A grand jury in Louisville, Kentucky, returned an indictment Wednesday of first-degree wanton endangerment charges against one police officer involved in the March 13 killing of Breonna Taylor.
Taylor, a 26-year-old emergency medical technician, was shot dead in her apartment by police serving a "no-knock warrant." Two other officers involved in Taylor's shooting were not charged.
Los Angeles Lakers superstar LeBron James, who has consistently called for social justice and police reform since the NBA season restarted in Orlando this summer, tweeted that he was "hurt and heavy-hearted" but not surprised by the outcome:
Other current and former NBA players joined others in criticizing the decision:
Like Mitchell, Montrezl Harrell also played college basketball at Louisville and weighed in on the news:
Michele Roberts, the executive director of the NBPA, later issued a statement on the development.
"Sadly, there was no justice today for Breonna Taylor," Roberts said. "Her killing was the result of a string of callous and careless decisions made with a lack of regard for humanity, ultimately resulting in the death of an innocent and beautiful woman with her entire life ahead of her.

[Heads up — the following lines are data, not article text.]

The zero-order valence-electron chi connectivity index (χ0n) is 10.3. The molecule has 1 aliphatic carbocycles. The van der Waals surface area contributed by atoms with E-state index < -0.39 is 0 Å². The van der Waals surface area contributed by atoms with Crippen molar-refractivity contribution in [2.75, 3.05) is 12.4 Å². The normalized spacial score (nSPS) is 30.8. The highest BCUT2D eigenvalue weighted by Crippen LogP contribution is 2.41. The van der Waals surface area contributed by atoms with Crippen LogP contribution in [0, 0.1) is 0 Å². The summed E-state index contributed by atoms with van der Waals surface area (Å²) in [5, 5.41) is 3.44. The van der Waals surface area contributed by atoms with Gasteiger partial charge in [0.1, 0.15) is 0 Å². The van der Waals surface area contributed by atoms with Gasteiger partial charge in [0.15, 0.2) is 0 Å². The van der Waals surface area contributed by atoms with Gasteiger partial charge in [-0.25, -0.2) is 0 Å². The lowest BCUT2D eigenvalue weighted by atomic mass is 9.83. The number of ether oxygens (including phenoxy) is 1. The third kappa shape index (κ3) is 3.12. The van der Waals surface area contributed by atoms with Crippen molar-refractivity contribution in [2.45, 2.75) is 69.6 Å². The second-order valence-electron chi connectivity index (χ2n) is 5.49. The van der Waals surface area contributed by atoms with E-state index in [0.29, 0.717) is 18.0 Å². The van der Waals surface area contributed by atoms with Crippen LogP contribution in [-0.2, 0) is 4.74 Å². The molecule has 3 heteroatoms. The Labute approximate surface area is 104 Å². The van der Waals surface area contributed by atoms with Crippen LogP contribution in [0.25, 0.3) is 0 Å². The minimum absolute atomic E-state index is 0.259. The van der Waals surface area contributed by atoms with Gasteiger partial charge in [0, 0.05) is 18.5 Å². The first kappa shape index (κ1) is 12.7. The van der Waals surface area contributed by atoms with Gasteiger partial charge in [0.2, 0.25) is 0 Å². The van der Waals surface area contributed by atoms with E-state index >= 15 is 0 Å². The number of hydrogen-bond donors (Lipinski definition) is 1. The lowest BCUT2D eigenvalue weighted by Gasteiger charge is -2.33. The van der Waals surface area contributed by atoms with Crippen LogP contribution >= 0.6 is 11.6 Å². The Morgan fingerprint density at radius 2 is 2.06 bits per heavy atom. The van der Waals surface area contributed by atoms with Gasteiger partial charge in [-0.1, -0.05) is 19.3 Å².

"Our players and I once again extend our deepest sympathies to her family and we vow to continue working in her honor and to always say her name."
Denver Nuggets coach Mike Malone talked about the Taylor matter, and also invoked the case of Elijah McClain, a Colorado man who died in police custody in 2019.
Free-agent center DeMarcus Cousins compared the decision to U.S. President Donald Trump's proposal to imprison anyone convicted of vandalizing statues such as confederate memorials: